Many people complain that there is a lack of post-secondary data in Canada. But this is actually not true. There are tons of data about; it’s just that institutions won’t share or publish much of it.
Let me tell you a little story. Once upon a time, there was a small, public-minded higher education research company that wanted to create the equivalent of Statistics Canada’s university tuition fee index for colleges. The company had completed a project like this before, but had done so in a somewhat imprecise way because of the time and effort involved in getting enrollment data necessary to weight the program-level tuition data. And so, politely, it began asking colleges for their enrolments by program.
Now, program-level enrolments are not a state secret. We are talking about publicly-funded institutions here, and given the number of people who use these services, this is very much the definition of public information. Nor are these data difficult to collect or display. Institutions know exactly how many students are in each program, because it’s the basis on which they collect fees.
And yet, across most of the country, many institutions have simply refused to provide the data. The reasons are a mix of the understandable and the indefensible. Some probably don’t want to do it because it’s a disruptive task outside their workplan. Others are cautious because they don’t quite know how the data will be used (or they disagree with how it will be used) and are afraid of internal repercussions if it turns out that the shared data ends up making their institution look bad (note: we’re using the data to publish provincial averages, not institutional ones; however, in single-institution provinces like Saskatchewan or Newfoundland and Labrador, this can’t be helped). A few simply just don’t want to release the data because it’s theirs.
Regardless, it is unacceptable for public institutions to conceal basic operational data for reasons of convenience. That’s not the way publicly-funded bodies are supposed to operate in a democracy. And so, regretfully, we’ve had to resort to filing Access to Information (ATI) requests to find out how many students attend public college programs across Canada. Sad, but true.
It then occurred to me how many of our national higher education data problems could be solved through Access to Information legislation. Take Simona Chiose’s very good piece in the Globe and Mail last week in which she tried to piece together what Canadian universities are doing with sessional professors, and where many institutions simply refused to give her data. If someone simply started hitting the universities with annual ATI requests on sessional lectures, and publishing the results, we’d have good data pretty quickly. Ditto for data on teaching loads. All that excellent comparable data the U-15 collects every year? You can’t ATI the U-15 because it’s a private entity, but it’s easy-peasy lemon squeezy to ATI all of the U-15 members for their correspondence with the Ottawa office, and get the data that way (or, conversely, ATI the U-15’s correspondence to each university, and get the collected data that way).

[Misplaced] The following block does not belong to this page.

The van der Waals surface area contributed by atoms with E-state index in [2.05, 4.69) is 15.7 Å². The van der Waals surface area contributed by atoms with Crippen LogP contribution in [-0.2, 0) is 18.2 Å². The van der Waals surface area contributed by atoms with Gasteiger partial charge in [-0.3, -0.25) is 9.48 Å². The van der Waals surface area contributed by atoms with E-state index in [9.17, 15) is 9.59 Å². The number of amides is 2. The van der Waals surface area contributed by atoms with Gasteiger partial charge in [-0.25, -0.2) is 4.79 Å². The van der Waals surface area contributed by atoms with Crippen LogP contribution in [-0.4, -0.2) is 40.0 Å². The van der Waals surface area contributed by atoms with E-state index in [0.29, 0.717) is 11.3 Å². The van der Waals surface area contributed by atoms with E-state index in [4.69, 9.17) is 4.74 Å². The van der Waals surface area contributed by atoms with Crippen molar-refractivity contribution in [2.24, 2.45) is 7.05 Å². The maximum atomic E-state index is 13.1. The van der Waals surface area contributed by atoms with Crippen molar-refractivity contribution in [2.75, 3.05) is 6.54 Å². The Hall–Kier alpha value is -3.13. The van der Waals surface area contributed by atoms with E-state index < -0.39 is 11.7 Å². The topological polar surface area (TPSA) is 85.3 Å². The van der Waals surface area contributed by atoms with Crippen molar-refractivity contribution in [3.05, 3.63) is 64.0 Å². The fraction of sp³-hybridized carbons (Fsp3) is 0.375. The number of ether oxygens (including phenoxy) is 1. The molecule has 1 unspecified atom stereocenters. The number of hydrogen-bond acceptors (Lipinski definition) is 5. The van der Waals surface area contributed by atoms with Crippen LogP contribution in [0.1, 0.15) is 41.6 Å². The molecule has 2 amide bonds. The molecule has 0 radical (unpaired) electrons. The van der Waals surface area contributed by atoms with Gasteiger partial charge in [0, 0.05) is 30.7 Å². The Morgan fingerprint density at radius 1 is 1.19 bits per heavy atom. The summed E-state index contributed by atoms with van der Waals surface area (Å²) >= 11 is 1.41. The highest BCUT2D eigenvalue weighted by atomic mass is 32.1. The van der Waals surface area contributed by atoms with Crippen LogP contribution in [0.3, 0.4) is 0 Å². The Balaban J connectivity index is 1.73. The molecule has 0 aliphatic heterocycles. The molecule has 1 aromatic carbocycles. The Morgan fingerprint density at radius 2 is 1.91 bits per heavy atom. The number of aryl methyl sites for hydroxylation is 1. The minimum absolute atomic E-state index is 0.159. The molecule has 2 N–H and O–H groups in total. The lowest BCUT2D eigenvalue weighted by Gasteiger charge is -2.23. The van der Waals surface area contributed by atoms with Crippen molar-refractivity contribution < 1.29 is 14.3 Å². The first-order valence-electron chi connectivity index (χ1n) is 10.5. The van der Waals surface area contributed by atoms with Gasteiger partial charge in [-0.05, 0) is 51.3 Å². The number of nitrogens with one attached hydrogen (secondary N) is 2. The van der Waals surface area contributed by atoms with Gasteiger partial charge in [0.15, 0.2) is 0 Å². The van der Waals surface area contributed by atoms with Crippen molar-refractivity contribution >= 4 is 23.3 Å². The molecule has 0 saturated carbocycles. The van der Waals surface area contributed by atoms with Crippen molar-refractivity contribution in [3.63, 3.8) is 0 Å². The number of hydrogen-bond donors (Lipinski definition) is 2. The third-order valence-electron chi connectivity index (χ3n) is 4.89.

Oh, I could go on here. Want better data on staff and students? ATI the universities that have factbooks, but refuse to put them online (hello, McGill and UNB!). Want better data on PhD graduate outcomes? ATI every university’s commencement programs from last year’s graduation ceremonies, and presto, you’ve got a register of 3,000 or so PhDs, most of whom can be tracked on social media to create a statistical portrait of career paths (this would take a little bit of volunteer effort, but I can think of quite a few people who would provide it, so while not easy-peasy lemon squeezy, it wouldn’t be difficult-difficult lemon difficult, either).
It’s not a cure-all of course. Even with all that ATI data, it would take time to process the data and put it into usable formats. Plus there’s an agency problem: who’s going to put all these requests together? Personally, I think student unions are the best place to do so, if not necessarily the best-equipped to subsequently handle the data. And of course institutional data is only part of the equation. Statistics Canada data has to improve significantly, too, in order to better look at student outcomes (a usable retention measure would be good, as would an annual PSIS-LAD-student aid database link to replace the now-terminally screwed National Graduates Survey).
To be clear, I’m not suggesting going hair-trigger on ATIs. It’s important to always ask nicely for the data first; sometimes, institutions and governments can be very open and helpful. But the basic issue is that data practices of post-secondary institutions in Canada have to change. Secrecy in the name of protecting privacy is laudable; secrecy in the name of self-interested ass-covering is not. We need some glasnost in higher education data in this country. If it takes a wave of ATI requests to do it, so be it. Eventually, once enough the results of these ATI requests filter into the public realm, institutions themselves will try to get ahead of the curve and become more transparent as a matter of course.
I’d like to think there was a simpler and less confrontational way of achieving data transparency, but I am starting to lose hope.